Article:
There are a few ways to minimize bid shopping, though none of them are foolproof.

  • Subcontractors can protect themselves by conditioning their bids to expire after a certain point. This would prevent contractors from trying to undercut them by risking losing the subcontractor’s bid if they did. 
  • Legal provisions can be set to make bids confidential, so they can’t be shared with other suppliers. 
  • Project awards can require contractors to state their intended subcontractors and be prohibited from changing them after the contract is awarded. 
  • A third party could manage the bidding process via a bid depository , though the current design-bid-build process often precludes this, and there are very few in use in the United States. 

Subcontractors can bring lawsuits alleging bid shopping, says Dr. Rodgers, but they’re rarely successful. 

Having a diverse and competitive bidding pool can help ensure that bad actors face local market consequences for bid shopping, helping to discourage the process. 

MT Copeland offers video-based online classes that give you a foundation in construction fundamentals with real-world applications, like project delivery methods . Classes include professionally produced videos taught by practicing craftspeople, and supplementary downloads like quizzes, blueprints, and other materials to help you master the skills.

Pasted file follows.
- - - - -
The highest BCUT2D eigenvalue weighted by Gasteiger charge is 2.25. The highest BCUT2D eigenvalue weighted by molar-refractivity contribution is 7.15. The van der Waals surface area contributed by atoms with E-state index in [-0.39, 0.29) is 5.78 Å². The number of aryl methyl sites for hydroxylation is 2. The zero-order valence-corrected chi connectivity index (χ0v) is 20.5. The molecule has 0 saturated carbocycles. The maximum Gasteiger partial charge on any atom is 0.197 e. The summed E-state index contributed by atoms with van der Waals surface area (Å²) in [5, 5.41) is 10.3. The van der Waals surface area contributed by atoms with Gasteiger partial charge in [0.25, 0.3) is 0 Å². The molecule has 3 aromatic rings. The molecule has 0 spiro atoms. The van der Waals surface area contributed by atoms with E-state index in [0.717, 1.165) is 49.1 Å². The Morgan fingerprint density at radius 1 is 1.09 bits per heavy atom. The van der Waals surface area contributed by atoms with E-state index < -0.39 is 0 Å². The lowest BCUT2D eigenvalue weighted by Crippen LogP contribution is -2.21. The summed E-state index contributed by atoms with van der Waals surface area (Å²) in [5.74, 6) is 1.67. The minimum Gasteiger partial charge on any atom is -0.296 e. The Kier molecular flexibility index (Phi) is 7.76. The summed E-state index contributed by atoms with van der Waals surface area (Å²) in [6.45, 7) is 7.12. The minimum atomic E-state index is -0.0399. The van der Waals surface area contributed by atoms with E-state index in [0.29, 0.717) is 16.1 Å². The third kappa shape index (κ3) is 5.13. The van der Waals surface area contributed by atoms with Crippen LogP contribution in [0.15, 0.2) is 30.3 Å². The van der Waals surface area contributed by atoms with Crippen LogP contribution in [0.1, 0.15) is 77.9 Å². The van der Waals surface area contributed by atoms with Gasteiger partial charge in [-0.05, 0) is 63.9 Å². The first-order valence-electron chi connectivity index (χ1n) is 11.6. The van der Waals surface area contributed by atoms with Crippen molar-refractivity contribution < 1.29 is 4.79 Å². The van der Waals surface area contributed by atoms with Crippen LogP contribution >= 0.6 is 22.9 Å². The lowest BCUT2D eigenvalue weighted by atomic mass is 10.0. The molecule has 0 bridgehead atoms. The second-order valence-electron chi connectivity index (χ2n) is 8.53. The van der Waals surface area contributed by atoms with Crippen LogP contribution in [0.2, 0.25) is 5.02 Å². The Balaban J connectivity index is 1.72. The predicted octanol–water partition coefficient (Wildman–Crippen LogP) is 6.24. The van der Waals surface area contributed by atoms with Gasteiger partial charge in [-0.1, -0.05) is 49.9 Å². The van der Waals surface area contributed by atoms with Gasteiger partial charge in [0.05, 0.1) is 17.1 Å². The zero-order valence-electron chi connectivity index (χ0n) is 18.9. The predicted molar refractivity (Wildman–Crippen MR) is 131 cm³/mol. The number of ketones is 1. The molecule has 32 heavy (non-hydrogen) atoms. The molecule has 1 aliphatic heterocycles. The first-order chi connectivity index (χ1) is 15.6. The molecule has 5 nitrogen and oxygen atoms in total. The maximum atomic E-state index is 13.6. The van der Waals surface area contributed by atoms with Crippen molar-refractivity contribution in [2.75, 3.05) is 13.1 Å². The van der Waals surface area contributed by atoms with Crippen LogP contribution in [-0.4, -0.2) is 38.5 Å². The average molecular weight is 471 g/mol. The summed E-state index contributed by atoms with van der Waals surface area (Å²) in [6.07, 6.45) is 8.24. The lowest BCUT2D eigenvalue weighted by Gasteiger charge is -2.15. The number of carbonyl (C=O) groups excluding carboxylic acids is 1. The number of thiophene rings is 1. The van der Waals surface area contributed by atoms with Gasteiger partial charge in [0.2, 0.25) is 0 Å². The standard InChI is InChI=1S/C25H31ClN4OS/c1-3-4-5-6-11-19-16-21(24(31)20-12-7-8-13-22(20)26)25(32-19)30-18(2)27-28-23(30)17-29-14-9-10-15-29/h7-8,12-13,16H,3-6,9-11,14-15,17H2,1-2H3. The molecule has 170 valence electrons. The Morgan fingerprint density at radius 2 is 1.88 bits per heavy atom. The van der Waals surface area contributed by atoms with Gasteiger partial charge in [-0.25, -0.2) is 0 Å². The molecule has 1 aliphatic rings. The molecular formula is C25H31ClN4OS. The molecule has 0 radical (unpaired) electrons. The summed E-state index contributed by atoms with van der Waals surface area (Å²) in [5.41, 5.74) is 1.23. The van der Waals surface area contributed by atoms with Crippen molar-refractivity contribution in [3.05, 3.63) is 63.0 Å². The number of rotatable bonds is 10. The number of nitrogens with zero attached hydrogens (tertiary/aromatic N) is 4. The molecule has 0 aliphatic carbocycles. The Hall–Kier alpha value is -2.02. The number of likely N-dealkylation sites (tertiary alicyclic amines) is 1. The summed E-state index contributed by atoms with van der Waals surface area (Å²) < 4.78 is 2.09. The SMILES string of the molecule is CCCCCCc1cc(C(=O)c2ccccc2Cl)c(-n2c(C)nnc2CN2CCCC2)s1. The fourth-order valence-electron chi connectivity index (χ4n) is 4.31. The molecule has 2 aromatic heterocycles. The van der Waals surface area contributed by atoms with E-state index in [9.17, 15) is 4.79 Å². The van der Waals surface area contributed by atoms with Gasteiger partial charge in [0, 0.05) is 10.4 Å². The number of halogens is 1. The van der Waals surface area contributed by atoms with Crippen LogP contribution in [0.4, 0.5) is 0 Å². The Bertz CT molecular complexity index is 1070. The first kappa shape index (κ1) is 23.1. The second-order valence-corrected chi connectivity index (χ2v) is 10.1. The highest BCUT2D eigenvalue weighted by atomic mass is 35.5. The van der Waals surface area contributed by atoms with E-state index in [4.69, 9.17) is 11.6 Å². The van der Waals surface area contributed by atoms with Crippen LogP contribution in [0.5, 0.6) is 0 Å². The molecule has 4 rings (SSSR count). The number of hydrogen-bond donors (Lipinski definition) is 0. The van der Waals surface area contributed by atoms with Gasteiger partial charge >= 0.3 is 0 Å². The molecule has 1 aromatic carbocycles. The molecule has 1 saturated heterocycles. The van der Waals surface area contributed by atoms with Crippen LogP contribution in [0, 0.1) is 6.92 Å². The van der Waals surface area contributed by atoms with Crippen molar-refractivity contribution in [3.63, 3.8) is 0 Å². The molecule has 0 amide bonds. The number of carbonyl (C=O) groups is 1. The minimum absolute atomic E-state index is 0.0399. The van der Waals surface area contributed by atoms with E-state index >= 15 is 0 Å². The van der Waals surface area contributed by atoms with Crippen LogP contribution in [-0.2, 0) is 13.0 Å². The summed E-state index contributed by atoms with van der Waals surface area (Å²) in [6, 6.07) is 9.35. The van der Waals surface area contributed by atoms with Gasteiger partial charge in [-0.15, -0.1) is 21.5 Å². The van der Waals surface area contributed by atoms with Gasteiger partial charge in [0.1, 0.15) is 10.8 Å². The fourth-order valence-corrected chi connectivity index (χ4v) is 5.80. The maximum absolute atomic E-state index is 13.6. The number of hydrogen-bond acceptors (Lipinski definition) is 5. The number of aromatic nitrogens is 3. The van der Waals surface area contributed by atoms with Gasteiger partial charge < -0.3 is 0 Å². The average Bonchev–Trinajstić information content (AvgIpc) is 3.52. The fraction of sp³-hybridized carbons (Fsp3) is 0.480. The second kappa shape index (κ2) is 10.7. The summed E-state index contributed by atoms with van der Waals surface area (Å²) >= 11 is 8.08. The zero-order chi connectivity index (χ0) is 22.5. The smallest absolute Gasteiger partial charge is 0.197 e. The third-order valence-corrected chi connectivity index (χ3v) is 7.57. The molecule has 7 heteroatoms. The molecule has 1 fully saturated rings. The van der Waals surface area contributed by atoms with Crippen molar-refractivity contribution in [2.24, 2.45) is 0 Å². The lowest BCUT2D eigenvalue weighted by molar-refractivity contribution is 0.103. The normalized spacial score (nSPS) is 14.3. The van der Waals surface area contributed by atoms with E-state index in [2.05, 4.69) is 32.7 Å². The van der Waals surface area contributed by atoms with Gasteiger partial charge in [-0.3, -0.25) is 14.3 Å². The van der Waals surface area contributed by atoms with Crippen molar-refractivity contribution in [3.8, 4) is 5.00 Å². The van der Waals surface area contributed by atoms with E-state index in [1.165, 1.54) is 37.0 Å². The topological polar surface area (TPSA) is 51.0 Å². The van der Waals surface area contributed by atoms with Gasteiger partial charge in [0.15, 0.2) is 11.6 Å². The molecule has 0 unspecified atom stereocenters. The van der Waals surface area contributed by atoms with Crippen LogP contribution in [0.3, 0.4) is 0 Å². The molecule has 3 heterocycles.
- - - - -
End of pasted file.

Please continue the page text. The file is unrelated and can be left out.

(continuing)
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Dr. Charner Rodgers

Dr. Charner Rodgers received her PhD in Architecture from Georgia Institute of Technology and her Masters of Engineering in Civil and Environmental Engineering from Tennessee State University. She is an Associate Professor at the Tuskegee University in Alabama. A licensed General Contractor in Tennessee, Dr. Rodgers is also Vice Chair of the National Association of Home Builders Student Advisory Board and an associate member of the Design-Build Institute of America. With over 20 years of experience, Dr. Rodgers is passionate about construction that has a social impact and strives to be an advocate for women in the industry.